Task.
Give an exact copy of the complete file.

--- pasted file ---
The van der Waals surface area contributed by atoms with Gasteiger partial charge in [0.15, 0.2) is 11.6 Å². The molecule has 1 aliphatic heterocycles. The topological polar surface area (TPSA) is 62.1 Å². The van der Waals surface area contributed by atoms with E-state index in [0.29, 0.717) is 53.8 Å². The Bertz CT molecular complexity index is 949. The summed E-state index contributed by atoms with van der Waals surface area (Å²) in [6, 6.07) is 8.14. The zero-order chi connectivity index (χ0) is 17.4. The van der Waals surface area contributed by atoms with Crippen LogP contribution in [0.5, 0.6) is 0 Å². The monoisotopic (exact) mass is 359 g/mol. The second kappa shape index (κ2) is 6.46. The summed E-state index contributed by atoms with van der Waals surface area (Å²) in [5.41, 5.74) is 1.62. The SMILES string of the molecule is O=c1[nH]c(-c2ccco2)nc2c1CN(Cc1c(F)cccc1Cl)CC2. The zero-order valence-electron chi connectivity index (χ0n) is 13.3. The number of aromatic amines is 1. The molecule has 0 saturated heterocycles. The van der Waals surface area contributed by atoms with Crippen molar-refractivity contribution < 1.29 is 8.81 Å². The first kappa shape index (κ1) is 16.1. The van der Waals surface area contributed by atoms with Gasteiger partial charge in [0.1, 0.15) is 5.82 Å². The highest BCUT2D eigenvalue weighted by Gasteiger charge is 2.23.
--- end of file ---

The van der Waals surface area contributed by atoms with Gasteiger partial charge in [0.15, 0.2) is 11.6 Å². The molecule has 1 aliphatic heterocycles. The topological polar surface area (TPSA) is 62.1 Å². The van der Waals surface area contributed by atoms with E-state index in [0.29, 0.717) is 53.8 Å². The Bertz CT molecular complexity index is 949. The summed E-state index contributed by atoms with van der Waals surface area (Å²) in [6, 6.07) is 8.14. The zero-order chi connectivity index (χ0) is 17.4. The van der Waals surface area contributed by atoms with Crippen LogP contribution in [0.5, 0.6) is 0 Å². The monoisotopic (exact) mass is 359 g/mol. The second kappa shape index (κ2) is 6.46. The summed E-state index contributed by atoms with van der Waals surface area (Å²) in [5.41, 5.74) is 1.62. The SMILES string of the molecule is O=c1[nH]c(-c2ccco2)nc2c1CN(Cc1c(F)cccc1Cl)CC2. The zero-order valence-electron chi connectivity index (χ0n) is 13.3. The number of aromatic amines is 1. The molecule has 0 saturated heterocycles. The van der Waals surface area contributed by atoms with Crippen molar-refractivity contribution < 1.29 is 8.81 Å². The first kappa shape index (κ1) is 16.1. The van der Waals surface area contributed by atoms with Gasteiger partial charge in [0.1, 0.15) is 5.82 Å². The highest BCUT2D eigenvalue weighted by Gasteiger charge is 2.23.